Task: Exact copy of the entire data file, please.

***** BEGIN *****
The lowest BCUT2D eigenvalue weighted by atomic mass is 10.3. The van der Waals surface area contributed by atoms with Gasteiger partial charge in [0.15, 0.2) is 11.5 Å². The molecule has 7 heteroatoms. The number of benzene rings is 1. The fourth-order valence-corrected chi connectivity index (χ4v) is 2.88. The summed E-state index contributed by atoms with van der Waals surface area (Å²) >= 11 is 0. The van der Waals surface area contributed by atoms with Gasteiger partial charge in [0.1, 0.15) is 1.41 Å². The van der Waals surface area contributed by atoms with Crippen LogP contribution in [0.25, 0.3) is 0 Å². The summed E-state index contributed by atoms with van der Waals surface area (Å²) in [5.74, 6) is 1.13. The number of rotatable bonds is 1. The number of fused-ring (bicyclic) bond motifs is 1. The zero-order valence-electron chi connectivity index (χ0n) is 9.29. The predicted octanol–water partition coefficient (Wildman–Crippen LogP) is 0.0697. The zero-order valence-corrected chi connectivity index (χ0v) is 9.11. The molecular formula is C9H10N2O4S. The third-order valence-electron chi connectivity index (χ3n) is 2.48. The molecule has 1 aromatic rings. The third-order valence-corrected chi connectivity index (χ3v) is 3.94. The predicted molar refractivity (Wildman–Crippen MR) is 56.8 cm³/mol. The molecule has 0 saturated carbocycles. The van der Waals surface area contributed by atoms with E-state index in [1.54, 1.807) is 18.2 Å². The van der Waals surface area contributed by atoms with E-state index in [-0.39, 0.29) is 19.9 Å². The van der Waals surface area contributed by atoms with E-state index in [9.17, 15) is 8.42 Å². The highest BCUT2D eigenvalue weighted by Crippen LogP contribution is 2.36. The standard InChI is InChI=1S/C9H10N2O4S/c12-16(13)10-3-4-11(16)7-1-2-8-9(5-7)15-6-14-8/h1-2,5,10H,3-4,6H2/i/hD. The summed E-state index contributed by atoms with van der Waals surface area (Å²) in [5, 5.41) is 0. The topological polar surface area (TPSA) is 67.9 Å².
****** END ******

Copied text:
The lowest BCUT2D eigenvalue weighted by atomic mass is 10.3. The van der Waals surface area contributed by atoms with Gasteiger partial charge in [0.15, 0.2) is 11.5 Å². The molecule has 7 heteroatoms. The number of benzene rings is 1. The fourth-order valence-corrected chi connectivity index (χ4v) is 2.88. The summed E-state index contributed by atoms with van der Waals surface area (Å²) >= 11 is 0. The van der Waals surface area contributed by atoms with Gasteiger partial charge in [0.1, 0.15) is 1.41 Å². The van der Waals surface area contributed by atoms with Crippen LogP contribution in [0.25, 0.3) is 0 Å². The summed E-state index contributed by atoms with van der Waals surface area (Å²) in [5.74, 6) is 1.13. The number of rotatable bonds is 1. The number of fused-ring (bicyclic) bond motifs is 1. The zero-order valence-electron chi connectivity index (χ0n) is 9.29. The predicted octanol–water partition coefficient (Wildman–Crippen LogP) is 0.0697. The zero-order valence-corrected chi connectivity index (χ0v) is 9.11. The molecular formula is C9H10N2O4S. The third-order valence-electron chi connectivity index (χ3n) is 2.48. The molecule has 1 aromatic rings. The third-order valence-corrected chi connectivity index (χ3v) is 3.94. The predicted molar refractivity (Wildman–Crippen MR) is 56.8 cm³/mol. The molecule has 0 saturated carbocycles. The van der Waals surface area contributed by atoms with E-state index in [1.54, 1.807) is 18.2 Å². The van der Waals surface area contributed by atoms with E-state index in [-0.39, 0.29) is 19.9 Å². The van der Waals surface area contributed by atoms with E-state index in [9.17, 15) is 8.42 Å². The highest BCUT2D eigenvalue weighted by Crippen LogP contribution is 2.36. The standard InChI is InChI=1S/C9H10N2O4S/c12-16(13)10-3-4-11(16)7-1-2-8-9(5-7)15-6-14-8/h1-2,5,10H,3-4,6H2/i/hD. The summed E-state index contributed by atoms with van der Waals surface area (Å²) in [5, 5.41) is 0. The topological polar surface area (TPSA) is 67.9 Å².